Abnormal Menstrual Bleeding
- Created: September 3, 2010
- by: admin
Wondering if whether you are experiencing is abnormal bleeding due to fibroids? Click inside to read more about what defines abnormal bleeding and how fibroids may be the culprit!
I think I may have abnormal menstrual bleeding but what does it consist of and can fibroids be causing this problem for me?
You may be experiencing abnormal uterine bleeding if you change pads or tampons more often than every one or two hours, or having a period that lasts over seven days.
Uterine bleeding is always abnormal when:
- Bleeding occurs between periods
- Bleeding occurs following sex
- Spotting occurs at anytime during the menstrual cycle
- Bleeding is heavier than normal or lasts for more days than usual
- Bleeding occurs after menopause
Abnormal uterine bleeding, or heavy menstruation, which is called menorrhagia in medical terms, is usually the result of a hormonal imbalance in adolescents during the years following the onset of menstruation, or in women who are approaching menopause. Another common cause of abnormal uterine bleeding is fibroid tumors.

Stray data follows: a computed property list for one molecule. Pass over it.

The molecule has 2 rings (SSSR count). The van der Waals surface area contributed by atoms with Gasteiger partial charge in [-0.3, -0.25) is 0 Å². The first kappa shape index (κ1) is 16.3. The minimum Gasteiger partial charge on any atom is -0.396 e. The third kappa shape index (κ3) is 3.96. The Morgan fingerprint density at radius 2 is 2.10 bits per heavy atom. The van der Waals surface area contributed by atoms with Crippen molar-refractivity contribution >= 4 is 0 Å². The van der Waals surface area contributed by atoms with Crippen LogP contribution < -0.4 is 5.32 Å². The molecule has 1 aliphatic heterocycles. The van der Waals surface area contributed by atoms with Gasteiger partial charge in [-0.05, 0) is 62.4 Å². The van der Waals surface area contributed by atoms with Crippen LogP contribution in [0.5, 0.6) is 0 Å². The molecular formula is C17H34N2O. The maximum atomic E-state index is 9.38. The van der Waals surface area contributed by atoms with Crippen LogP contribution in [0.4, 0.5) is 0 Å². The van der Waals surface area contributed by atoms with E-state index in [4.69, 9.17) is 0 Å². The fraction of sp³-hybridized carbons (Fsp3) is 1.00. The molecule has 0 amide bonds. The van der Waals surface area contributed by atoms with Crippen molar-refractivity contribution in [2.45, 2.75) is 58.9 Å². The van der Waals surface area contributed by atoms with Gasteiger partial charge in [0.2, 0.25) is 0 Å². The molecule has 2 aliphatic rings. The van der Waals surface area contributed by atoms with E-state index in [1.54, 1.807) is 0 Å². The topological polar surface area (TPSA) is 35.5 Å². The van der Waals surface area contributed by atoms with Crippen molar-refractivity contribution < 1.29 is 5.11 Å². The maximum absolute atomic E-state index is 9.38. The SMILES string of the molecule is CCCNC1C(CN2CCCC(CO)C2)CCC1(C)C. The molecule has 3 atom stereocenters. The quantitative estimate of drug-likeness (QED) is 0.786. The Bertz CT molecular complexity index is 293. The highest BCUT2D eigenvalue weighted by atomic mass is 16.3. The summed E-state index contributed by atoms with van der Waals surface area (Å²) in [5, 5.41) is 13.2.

How fibroids cause abnormal bleeding is not known. Fibroids are believed to alter muscular contraction of the uterus, which may prevent the uterus from controlling the degree of bleeding during a patient’s period. This may result in heavy bleeding during a menstrual period. It may also contribute to abnormal bleeding.
Heavy menstrual bleeding is usually caused by fibroids deep within the wall of the uterus (intramural) or those just under the inner lining of the uterus (submucosal). Very small fibroids in the wall of the uterus or fibroids in the outer part of the uterus (subserosal) usually do not cause abnormal bleeding.
There are many other potential causes of heavy menstrual bleeding, for this reason careful gynecologic history and physical examination is an important part of the evaluation of a patient with heavy bleeding.